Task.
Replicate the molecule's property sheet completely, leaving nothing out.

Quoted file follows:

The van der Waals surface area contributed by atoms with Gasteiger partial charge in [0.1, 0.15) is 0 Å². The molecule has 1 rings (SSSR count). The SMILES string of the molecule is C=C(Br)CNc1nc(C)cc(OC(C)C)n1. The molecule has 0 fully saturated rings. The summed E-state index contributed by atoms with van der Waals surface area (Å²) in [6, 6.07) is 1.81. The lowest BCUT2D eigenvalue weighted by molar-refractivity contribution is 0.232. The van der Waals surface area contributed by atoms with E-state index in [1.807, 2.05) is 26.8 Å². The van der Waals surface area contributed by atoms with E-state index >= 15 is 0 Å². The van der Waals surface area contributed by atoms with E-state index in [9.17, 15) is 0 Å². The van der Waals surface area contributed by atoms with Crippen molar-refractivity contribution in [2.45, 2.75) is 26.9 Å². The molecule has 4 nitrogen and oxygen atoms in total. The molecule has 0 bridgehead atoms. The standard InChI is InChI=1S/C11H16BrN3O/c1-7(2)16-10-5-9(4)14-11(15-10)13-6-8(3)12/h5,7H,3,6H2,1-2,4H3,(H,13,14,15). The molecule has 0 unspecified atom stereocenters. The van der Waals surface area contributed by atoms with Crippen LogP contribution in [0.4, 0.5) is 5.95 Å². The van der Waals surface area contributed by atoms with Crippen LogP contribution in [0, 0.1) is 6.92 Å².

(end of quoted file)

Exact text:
The van der Waals surface area contributed by atoms with Gasteiger partial charge in [0.1, 0.15) is 0 Å². The molecule has 1 rings (SSSR count). The SMILES string of the molecule is C=C(Br)CNc1nc(C)cc(OC(C)C)n1. The molecule has 0 fully saturated rings. The summed E-state index contributed by atoms with van der Waals surface area (Å²) in [6, 6.07) is 1.81. The lowest BCUT2D eigenvalue weighted by molar-refractivity contribution is 0.232. The van der Waals surface area contributed by atoms with E-state index in [1.807, 2.05) is 26.8 Å². The van der Waals surface area contributed by atoms with E-state index >= 15 is 0 Å². The van der Waals surface area contributed by atoms with E-state index in [9.17, 15) is 0 Å². The van der Waals surface area contributed by atoms with Crippen molar-refractivity contribution in [2.45, 2.75) is 26.9 Å². The molecule has 4 nitrogen and oxygen atoms in total. The molecule has 0 bridgehead atoms. The standard InChI is InChI=1S/C11H16BrN3O/c1-7(2)16-10-5-9(4)14-11(15-10)13-6-8(3)12/h5,7H,3,6H2,1-2,4H3,(H,13,14,15). The molecule has 0 unspecified atom stereocenters. The van der Waals surface area contributed by atoms with Crippen LogP contribution in [0.4, 0.5) is 5.95 Å². The van der Waals surface area contributed by atoms with Crippen LogP contribution in [0, 0.1) is 6.92 Å².